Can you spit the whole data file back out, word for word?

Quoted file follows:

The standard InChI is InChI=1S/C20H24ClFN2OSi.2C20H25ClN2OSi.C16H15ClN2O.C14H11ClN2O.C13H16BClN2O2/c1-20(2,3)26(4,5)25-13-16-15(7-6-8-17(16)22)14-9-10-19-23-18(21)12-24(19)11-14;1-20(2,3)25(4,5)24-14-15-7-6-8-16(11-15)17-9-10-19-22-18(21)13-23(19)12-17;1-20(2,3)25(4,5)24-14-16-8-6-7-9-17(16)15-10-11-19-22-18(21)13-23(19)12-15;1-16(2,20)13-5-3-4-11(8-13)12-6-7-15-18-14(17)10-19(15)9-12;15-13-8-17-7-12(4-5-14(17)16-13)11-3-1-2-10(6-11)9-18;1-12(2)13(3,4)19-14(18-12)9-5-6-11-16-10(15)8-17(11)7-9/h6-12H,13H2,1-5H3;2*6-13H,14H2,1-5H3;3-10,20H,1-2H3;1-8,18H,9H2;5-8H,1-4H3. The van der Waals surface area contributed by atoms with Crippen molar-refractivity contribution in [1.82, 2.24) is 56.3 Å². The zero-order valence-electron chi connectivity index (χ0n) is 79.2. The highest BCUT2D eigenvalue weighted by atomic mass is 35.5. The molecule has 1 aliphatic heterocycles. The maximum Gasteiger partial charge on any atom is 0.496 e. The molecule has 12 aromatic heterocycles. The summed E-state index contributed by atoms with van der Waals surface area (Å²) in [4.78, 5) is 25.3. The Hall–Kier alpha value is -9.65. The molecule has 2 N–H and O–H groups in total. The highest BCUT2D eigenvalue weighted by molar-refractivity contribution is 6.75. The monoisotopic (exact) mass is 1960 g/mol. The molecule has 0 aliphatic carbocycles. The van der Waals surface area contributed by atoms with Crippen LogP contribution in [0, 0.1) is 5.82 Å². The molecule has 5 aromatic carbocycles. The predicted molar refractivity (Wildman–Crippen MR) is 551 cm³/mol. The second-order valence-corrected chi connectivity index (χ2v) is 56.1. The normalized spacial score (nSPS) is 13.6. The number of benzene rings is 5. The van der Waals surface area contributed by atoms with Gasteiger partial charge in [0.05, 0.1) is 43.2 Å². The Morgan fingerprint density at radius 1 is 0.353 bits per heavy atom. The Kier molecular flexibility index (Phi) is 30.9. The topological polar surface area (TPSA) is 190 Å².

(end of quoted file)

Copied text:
The standard InChI is InChI=1S/C20H24ClFN2OSi.2C20H25ClN2OSi.C16H15ClN2O.C14H11ClN2O.C13H16BClN2O2/c1-20(2,3)26(4,5)25-13-16-15(7-6-8-17(16)22)14-9-10-19-23-18(21)12-24(19)11-14;1-20(2,3)25(4,5)24-14-15-7-6-8-16(11-15)17-9-10-19-22-18(21)13-23(19)12-17;1-20(2,3)25(4,5)24-14-16-8-6-7-9-17(16)15-10-11-19-22-18(21)13-23(19)12-15;1-16(2,20)13-5-3-4-11(8-13)12-6-7-15-18-14(17)10-19(15)9-12;15-13-8-17-7-12(4-5-14(17)16-13)11-3-1-2-10(6-11)9-18;1-12(2)13(3,4)19-14(18-12)9-5-6-11-16-10(15)8-17(11)7-9/h6-12H,13H2,1-5H3;2*6-13H,14H2,1-5H3;3-10,20H,1-2H3;1-8,18H,9H2;5-8H,1-4H3. The van der Waals surface area contributed by atoms with Crippen molar-refractivity contribution in [1.82, 2.24) is 56.3 Å². The zero-order valence-electron chi connectivity index (χ0n) is 79.2. The highest BCUT2D eigenvalue weighted by atomic mass is 35.5. The molecule has 1 aliphatic heterocycles. The maximum Gasteiger partial charge on any atom is 0.496 e. The molecule has 12 aromatic heterocycles. The summed E-state index contributed by atoms with van der Waals surface area (Å²) in [4.78, 5) is 25.3. The Hall–Kier alpha value is -9.65. The molecule has 2 N–H and O–H groups in total. The highest BCUT2D eigenvalue weighted by molar-refractivity contribution is 6.75. The monoisotopic (exact) mass is 1960 g/mol. The molecule has 0 aliphatic carbocycles. The van der Waals surface area contributed by atoms with Crippen LogP contribution in [0, 0.1) is 5.82 Å². The molecule has 5 aromatic carbocycles. The predicted molar refractivity (Wildman–Crippen MR) is 551 cm³/mol. The second-order valence-corrected chi connectivity index (χ2v) is 56.1. The normalized spacial score (nSPS) is 13.6. The number of benzene rings is 5. The van der Waals surface area contributed by atoms with Gasteiger partial charge in [0.05, 0.1) is 43.2 Å². The Morgan fingerprint density at radius 1 is 0.353 bits per heavy atom. The Kier molecular flexibility index (Phi) is 30.9. The topological polar surface area (TPSA) is 190 Å².